December 11, 2010
At the age of 17, Robert Acuna was convicted of killing two elderly neighbors, James Caroll and Joyce Caroll. The young teenager shot them “execution style” as prosecutors described it (Liptak 1). Should this young man be tried as an adult? Why yes, of course he should be tried as an adult. It is because of devastating events like these why teenagers should be tried as adults when they commit violent crimes such as murders, rape, or robbery.
Regardless of their age, a murderer is a murderer, a rapist is a rapist, a thief is a thief, and they should be tried for the violent crimes they commit. To say, “Hey, they’re only kids.” (Lundstrom 5) doesn’t take away a teenager’s “brooding and volatile adolescent demeanor” (Liptak 2). If an adolescent criminal weren’t to be tried as an adult, they would later be released back into the society knowing they just got away with murder. Knowing this, it would make them think that if they did it once, they can do it a millions times.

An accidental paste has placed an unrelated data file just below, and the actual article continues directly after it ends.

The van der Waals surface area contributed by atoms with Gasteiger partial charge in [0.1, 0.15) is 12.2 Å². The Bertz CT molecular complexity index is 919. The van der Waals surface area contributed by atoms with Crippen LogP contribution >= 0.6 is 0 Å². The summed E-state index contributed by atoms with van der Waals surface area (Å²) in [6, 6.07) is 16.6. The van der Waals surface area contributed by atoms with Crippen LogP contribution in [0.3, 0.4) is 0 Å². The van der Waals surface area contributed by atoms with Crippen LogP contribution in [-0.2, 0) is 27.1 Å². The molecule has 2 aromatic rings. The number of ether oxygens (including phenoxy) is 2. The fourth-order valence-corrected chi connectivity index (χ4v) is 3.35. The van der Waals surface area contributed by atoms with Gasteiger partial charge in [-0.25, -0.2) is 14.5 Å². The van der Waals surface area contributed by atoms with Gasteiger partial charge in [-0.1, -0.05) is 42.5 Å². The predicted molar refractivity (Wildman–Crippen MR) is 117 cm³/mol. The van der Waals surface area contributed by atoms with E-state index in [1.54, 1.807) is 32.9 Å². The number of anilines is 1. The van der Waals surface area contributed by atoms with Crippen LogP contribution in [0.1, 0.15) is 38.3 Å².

According to Adam Liptak, a journalist for The New York Times, “Crimes committed by teenagers are often particularly brutal, attracting great publicity and fierce prosecutions.” For example, Lionel Tate was twelve when he savagely beat to death a six year old girl but didn’t get tried and convicted as an adult until he was fourteen (Lundstrom 13). Some argue that “the adolescent brain is not fully developed” to understand or be capable of being tried as an adult (Liptak 6). This is a foolish argument because if Tate, at the age of fourteen, were to be tried as an adolescent and later released, it is very unlikely that his brain would develop for him to become a productive member of society. “And in examining 1,400 males and females in four jurisdictions, researchers concluded that age and intelligence- not gender, ethnicity, socioeconomic factors or even prior run-ins with the law- were the most significant factors in determining a youth’s...
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